Why I’m always feeling behind

I hate this feeling that I need to punish myself by refraining from recreational or fun or relaxing things when there are things (work and school) that I need to do. I think it goes back to my childhood, where I can still hear my parents’ voices “You can watch TV after you finish your homework”. Of course, that makes perfect sense; homework is a priority over whatever garbage is on the TV.

As an adult, with much more on my plate than homework, I think it’s different. My brain works differently. Certainly, my physical body works differently. I need those mental and physical breaks. I am very much starting to realize that I get increasingly ineffective the longer I go without a break.

I don’t think my mentality (my psyche?) has caught up to accepting that yet. I still feel like I shouldn’t read my book until I have crossed all of the items off of my list, for both work and school. Even the “honey do” list for around the house haunts me.

I also realize that my to-do lists are week-long (sometimes multiple weeks long). So even when I feel I’m at a stopping point for the day, I still feel “behind” in my to-do list. This isn’t good. It certainly isn’t healthy. I’m clearly out of sync.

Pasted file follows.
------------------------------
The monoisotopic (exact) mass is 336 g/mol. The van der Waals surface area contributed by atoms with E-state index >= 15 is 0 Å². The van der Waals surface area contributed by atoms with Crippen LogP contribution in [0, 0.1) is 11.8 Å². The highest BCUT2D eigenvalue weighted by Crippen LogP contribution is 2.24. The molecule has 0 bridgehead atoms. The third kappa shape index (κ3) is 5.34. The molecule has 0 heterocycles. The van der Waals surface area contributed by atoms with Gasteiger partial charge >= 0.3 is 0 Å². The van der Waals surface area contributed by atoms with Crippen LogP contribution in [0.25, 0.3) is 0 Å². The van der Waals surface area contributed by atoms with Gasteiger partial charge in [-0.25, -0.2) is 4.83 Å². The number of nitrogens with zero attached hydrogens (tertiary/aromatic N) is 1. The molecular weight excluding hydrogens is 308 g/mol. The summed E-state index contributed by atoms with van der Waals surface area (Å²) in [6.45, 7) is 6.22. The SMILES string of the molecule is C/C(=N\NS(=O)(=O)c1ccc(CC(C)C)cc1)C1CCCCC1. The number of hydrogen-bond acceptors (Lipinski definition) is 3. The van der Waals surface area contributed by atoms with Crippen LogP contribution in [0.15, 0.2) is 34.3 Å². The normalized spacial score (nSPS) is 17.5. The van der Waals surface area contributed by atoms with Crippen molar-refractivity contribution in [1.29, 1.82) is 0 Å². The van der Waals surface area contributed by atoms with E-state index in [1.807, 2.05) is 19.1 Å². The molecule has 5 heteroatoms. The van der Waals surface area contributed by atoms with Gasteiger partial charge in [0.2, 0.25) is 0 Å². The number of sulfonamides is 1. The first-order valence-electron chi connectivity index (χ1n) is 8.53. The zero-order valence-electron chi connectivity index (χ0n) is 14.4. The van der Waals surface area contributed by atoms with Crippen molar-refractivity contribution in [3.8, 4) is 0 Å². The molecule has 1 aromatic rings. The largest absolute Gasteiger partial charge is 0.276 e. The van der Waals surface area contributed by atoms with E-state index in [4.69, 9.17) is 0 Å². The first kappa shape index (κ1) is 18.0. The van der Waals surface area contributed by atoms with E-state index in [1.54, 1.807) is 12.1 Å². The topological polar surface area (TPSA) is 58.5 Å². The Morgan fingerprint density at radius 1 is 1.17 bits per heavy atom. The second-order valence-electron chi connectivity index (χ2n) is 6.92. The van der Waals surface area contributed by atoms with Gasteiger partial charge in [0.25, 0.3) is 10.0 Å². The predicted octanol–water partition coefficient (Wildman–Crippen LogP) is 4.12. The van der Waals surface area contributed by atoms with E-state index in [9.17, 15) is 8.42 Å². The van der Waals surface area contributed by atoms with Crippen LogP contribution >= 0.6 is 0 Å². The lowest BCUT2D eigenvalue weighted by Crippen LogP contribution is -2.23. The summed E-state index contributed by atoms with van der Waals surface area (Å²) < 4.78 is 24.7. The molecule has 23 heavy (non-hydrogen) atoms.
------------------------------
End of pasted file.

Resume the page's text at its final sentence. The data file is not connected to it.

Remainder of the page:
I’m not distracted rather, I think I seek distraction because I am overwhelmed. Minimizing distractions has the opposite effect because of this. When I seek distraction, I will actively find and procrastinate (I’m super effective at this).

So, this is where I am and, these are things I know will help me:

  • Work in 90 minute increments. The Pomodoro method… almost. If I break out my tasks and schedule them for 90 minute spurts, I am suprisingly effective and productive.
  • Stop punishing myself for taking breaks and vegging out.
  • Write. Write. Write. Journaling (pen in notebook) and blogging (pounding the keybaord) are both therapeutic and help me get my thoughts in order. Write. Write. And then, write some more.

Not a comprehensive nor complete list of things but, they are what I have learned so far. It’s a process.

 

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